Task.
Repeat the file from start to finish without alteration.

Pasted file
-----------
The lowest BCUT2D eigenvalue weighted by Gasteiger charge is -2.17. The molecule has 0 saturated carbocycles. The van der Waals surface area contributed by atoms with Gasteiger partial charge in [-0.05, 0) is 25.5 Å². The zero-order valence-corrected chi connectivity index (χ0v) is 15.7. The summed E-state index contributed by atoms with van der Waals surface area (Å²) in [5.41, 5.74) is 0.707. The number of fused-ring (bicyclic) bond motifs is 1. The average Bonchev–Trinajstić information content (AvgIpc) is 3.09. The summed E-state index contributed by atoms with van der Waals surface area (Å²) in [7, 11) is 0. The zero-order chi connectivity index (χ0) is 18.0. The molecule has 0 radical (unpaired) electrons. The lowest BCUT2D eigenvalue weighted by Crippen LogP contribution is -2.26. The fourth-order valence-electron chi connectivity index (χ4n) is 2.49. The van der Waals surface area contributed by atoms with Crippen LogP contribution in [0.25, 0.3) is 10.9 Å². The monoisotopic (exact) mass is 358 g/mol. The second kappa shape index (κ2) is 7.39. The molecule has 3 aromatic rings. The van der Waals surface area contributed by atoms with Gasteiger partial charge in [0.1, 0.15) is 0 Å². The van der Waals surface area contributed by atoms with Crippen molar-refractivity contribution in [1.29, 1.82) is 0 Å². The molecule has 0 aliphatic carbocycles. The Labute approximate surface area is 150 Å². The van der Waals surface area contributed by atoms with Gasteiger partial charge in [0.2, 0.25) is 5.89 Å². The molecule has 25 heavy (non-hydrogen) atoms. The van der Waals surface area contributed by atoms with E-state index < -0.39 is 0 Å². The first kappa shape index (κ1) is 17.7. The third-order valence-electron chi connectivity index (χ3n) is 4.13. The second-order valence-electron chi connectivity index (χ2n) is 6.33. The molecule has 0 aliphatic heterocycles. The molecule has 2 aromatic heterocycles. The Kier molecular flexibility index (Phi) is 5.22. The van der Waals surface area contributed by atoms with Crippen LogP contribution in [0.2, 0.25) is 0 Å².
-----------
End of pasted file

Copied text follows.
The lowest BCUT2D eigenvalue weighted by Gasteiger charge is -2.17. The molecule has 0 saturated carbocycles. The van der Waals surface area contributed by atoms with Gasteiger partial charge in [-0.05, 0) is 25.5 Å². The zero-order valence-corrected chi connectivity index (χ0v) is 15.7. The summed E-state index contributed by atoms with van der Waals surface area (Å²) in [5.41, 5.74) is 0.707. The number of fused-ring (bicyclic) bond motifs is 1. The average Bonchev–Trinajstić information content (AvgIpc) is 3.09. The summed E-state index contributed by atoms with van der Waals surface area (Å²) in [7, 11) is 0. The zero-order chi connectivity index (χ0) is 18.0. The molecule has 0 radical (unpaired) electrons. The lowest BCUT2D eigenvalue weighted by Crippen LogP contribution is -2.26. The fourth-order valence-electron chi connectivity index (χ4n) is 2.49. The van der Waals surface area contributed by atoms with Crippen LogP contribution in [0.25, 0.3) is 10.9 Å². The monoisotopic (exact) mass is 358 g/mol. The second kappa shape index (κ2) is 7.39. The molecule has 3 aromatic rings. The van der Waals surface area contributed by atoms with Gasteiger partial charge in [0.1, 0.15) is 0 Å². The van der Waals surface area contributed by atoms with Crippen molar-refractivity contribution in [1.29, 1.82) is 0 Å². The molecule has 0 aliphatic carbocycles. The Labute approximate surface area is 150 Å². The van der Waals surface area contributed by atoms with Gasteiger partial charge in [0.2, 0.25) is 5.89 Å². The molecule has 25 heavy (non-hydrogen) atoms. The van der Waals surface area contributed by atoms with E-state index < -0.39 is 0 Å². The first kappa shape index (κ1) is 17.7. The third-order valence-electron chi connectivity index (χ3n) is 4.13. The second-order valence-electron chi connectivity index (χ2n) is 6.33. The molecule has 0 aliphatic heterocycles. The molecule has 2 aromatic heterocycles. The Kier molecular flexibility index (Phi) is 5.22. The van der Waals surface area contributed by atoms with Crippen LogP contribution in [0.2, 0.25) is 0 Å².